Want Mono From Neil Diamond?
Neil Diamond The Bang Years 1966 - 1968 features 23 core cuts establishing the artist's electrifying transition from struggling Tin Pan Alley songwriter to full-on American rock star lovingly restored to full-impact original mono for this definitive edition.
The American independent label Bang Records was founded by songwriter Bert Berns ("Twist & Shout," "Hang On Sloopy") in 1965 and produced a string of AM pop radio hits in the mid-1960s which included the earliest recordings of Neil Diamond, a Brill Building songwriter transitioning into performing his own songs.
Neil's period as a Bang records artist produced one of the most vibrant and timeless catalogs in pop history. Arriving on the American pop radio scene in the middle of the British invasion and an emerging West Coast psychedelia, Neil Diamond's songs of inner personal struggle and introspection, mixed with an exuberant love of life and sense of awe, struck a chord with an ever-expanding audience through some of the most beloved songs of his career: "Cherry, Cherry," "Solitary Man," "Kentucky Woman," "Shilo," "Red, Red Wine" and others.
Over the years, Neil's Bang Records catalog has inspired some of the most memorable covers in pop history: The Monkees' "I'm A Believer," the best-selling record of 1967; UB40's reggae-fied "Red, Red Wine," a US Number 1 in 1984; Urge Overkill's "Girl, You'll Be A Woman Soon," pulsing through Quentin Tarantino's "Pulp Fiction" in 1994; and Johnny Cash's weighty "Solitary Man," on his third American Recordings album with Rick Rubin in 2000.
As a special bonus for Neil Diamond fans, the artist has written a set of extensive and revelatory liner notes especially for Neil Diamond The Bang Years 1966 - 1968, capturing his feelings about the songs and the era as only he could:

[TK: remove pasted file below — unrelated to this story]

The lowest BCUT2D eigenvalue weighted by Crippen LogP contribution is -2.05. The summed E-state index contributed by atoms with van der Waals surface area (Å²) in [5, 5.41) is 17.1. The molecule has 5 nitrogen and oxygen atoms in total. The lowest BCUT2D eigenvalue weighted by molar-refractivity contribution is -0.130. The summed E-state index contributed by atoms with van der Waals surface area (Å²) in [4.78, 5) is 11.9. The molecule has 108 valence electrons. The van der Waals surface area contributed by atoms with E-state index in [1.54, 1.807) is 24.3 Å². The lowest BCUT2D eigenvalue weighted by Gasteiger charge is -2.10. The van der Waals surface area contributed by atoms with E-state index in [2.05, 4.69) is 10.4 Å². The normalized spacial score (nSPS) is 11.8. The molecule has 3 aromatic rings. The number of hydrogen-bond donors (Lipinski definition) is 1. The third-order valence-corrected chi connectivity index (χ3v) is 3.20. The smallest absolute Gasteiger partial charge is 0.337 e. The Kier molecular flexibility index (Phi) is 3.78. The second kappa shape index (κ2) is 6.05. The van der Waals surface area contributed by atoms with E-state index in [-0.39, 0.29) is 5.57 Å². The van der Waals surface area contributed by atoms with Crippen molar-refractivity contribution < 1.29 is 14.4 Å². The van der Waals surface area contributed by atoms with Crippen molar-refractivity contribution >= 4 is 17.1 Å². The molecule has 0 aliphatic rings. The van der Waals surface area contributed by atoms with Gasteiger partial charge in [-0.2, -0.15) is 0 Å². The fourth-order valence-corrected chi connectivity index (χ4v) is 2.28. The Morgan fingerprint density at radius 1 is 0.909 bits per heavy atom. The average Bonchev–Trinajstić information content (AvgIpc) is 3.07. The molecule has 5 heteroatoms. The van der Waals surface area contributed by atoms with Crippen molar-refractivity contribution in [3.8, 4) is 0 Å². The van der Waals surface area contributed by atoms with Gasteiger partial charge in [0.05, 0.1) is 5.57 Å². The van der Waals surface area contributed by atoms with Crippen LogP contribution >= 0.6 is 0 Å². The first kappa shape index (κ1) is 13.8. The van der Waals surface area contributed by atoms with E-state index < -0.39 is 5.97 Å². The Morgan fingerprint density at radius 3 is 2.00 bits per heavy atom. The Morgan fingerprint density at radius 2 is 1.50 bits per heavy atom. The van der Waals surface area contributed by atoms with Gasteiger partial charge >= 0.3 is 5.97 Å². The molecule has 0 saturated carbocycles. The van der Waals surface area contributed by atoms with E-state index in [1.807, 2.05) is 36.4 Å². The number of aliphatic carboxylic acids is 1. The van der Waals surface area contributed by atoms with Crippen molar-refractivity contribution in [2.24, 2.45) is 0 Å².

"I realized that something was happening that had never happened before for me. My new songs contained something that none of my previous ones had…they contained me and my life at their core.... I had finally found, on the crossroads of desperation and opportunity, the understanding of what I needed to do to write truly affecting songs—I had only to be open and honest, dammit, about my own life and experiences and to stop trying to make up silly songs about made up people, situations and relationships for singers whose lives and feelings I knew nothing about.
"'Solitary Man' would be the first of many 'me' songs and that element along with the superb quality of my producers Jeff Barry and Ellie Greenwich, the great recording engineers Tom Dowd, Phil Ramone and Brooks Arthur (who never once allowed me to double my voice—they wanted the real Neil), the musicians (who were the best players in the world) and our arranger, Artie ("It's been a real 'pressure' working with you") Butler would make all the difference.
"Throw all those elements together and you had the beginnings of a Big Bang career that all finally came together in one explosive spiritual expression of creativity. When the dust of that first session settled, my first chart record 'Solitary Man' was born and my life was forever changed. That day led to other days and other sessions and other spiritual moments which were all connected to my life and dreams."